Economist Jim O’Neill wrote a report about drug-resistant infections, “bacteria and other microbes that have become impervious to antibiotics” (The Atlantic, Ed Yong, 5/19/16). Ten million will die yearly by 2050. O’Neill gives ten suggestions to avert this: improve sanitation, a global surveillance network, a public-awareness campaign, better diagnostic tools, avoid unnecessary use of antibiotics in agriculture, promote effective alternatives, improve incentives for workers, adequately fund and reward those working on the problem, and build a global coalition.
I read this in light of the epidemic we are fighting together. It is the most dangerous threat any of us will face. Many of O’Neill’s suggestions for fighting microbes are the marching orders God has given us to fight sin. Holiness, unity, improved evangelism, Bible study, avoid unnecessary fights, example, focusing more on eternity, better giving, and increased mission efforts all factor in saving more souls!
We don’t know that O’Neill’s prediction will come to pass. But, the Bible tells us in no uncertain terms that “it is appointed unto men once to die, and then the Judgment” (Heb. 9:27). The majority will be lost (cf. Mat. 7:13-14)! God is counting on us, Christians, to stem that tide as much as possible (Mark 16:15-16). Every individual you and I reach with the gospel is one less who will succumb to this eternally fatal threat!
“But I say to you that whoever looks at a woman to lust for her has already committed adultery with her in his heart.” (Matthew 5:28) This verse is obviously directed at men. But why do some Christian females dress in a way that tempts a man to go there, in his mind, with her? The way a female dresses speaks louder than anything she professes verbally. Overly revealing dress is an invitation to lascivious thoughts. A female who fails to present herself in a way befitting one who professes to obey God (1 Timothy 2:9-10) is not serving herself, her Lord, or the men she encounters. Nor is she setting a proper example for family, friends, and fellow church members. When you dress in the morning, would you make the same clothing choice if you knew later, that very day, you would meet Jesus Himself? If the answer is no, change your clothes! A female who dresses enticingly is not only causing others to sin, but is guilty of sin herself.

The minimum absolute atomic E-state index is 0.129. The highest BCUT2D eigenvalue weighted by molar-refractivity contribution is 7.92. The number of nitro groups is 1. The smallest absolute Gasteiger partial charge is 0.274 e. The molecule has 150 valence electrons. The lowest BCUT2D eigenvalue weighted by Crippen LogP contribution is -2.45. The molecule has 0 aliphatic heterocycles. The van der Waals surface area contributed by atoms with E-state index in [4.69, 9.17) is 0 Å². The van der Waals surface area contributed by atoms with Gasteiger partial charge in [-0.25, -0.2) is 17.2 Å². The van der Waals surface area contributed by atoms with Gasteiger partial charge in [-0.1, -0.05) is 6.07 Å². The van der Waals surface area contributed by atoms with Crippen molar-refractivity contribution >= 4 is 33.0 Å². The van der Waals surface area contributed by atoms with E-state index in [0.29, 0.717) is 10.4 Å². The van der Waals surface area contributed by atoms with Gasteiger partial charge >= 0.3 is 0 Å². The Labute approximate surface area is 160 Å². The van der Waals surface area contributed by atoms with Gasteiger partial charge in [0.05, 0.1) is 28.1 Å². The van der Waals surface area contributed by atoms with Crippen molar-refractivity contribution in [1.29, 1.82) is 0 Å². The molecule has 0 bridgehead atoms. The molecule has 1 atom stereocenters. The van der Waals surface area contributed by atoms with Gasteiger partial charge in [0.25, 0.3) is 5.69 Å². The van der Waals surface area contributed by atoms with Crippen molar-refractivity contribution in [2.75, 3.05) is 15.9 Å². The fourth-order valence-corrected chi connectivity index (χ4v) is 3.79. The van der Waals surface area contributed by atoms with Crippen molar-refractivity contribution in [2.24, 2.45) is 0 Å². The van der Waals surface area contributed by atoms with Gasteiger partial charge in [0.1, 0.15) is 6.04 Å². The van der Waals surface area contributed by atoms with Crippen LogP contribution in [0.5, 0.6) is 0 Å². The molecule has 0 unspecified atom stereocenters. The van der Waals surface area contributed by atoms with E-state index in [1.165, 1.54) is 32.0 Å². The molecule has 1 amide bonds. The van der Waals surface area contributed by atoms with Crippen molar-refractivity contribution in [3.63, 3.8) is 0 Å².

Paul in his second letter to the church at Corinth wrote: “For God, who commanded the light to shine out of darkness, hath shined in our hearts, to give the light of the knowledge of the glory of God in the face of Jesus Christ.” (2 Corinthians 4:6)
It is pretty standard to use darkness to represent ignorance and light knowledge. We speak of a certain period in history as the dark ages because it was a time in which much of the learning of the ancient world had been forgotten and the revival of learning had not yet begun. Much of what makes our lives better than that of those who lived during the dark ages is a result of the light of modern knowledge.
But the knowledge of God is even more important because it has to do not only with this life but with eternity. As Christians we enjoy this light of the knowledge of God. But how is the rest of the world to know. In the next verse Paul said, “But we have this treasure in earthen vessels.” (2 Corinthians 4:7) Angels are not going to carry the light of God’s truth to the world. God has given us that responsibility. We who have this treasure of the light of the knowledge of God must carry it to the rest of mankind.
Did you see my letter to the editor in last week’s local newspaper: Davie County Enterprise Record, Thursday, April 28, 2016. For those of you who missed it, see below.
A Call for Decency
House Bill 2 and the controversy surrounding it is merely a symptom of a much greater problem in American society – the loss of a sense of decency. Language has become coarse and vulgar; violence now fills our music and cinema; sexual immorality is rampant; perversions are the new normal. A small but vocal minority seem bent on corrupting the nation while the rest of us sit idly by lacking the moral fiber to take a resolute stand. Too many of us when challenged, instead of moving forward for moral decency, begin back pedaling. We who stand on the higher ground should never flinch. America would do well to heed the warning of the Proverb: “Righteousness exalts a nation: but sin is a reproach to any people.” (Proverbs 14:34)
Claude Pharr, Minister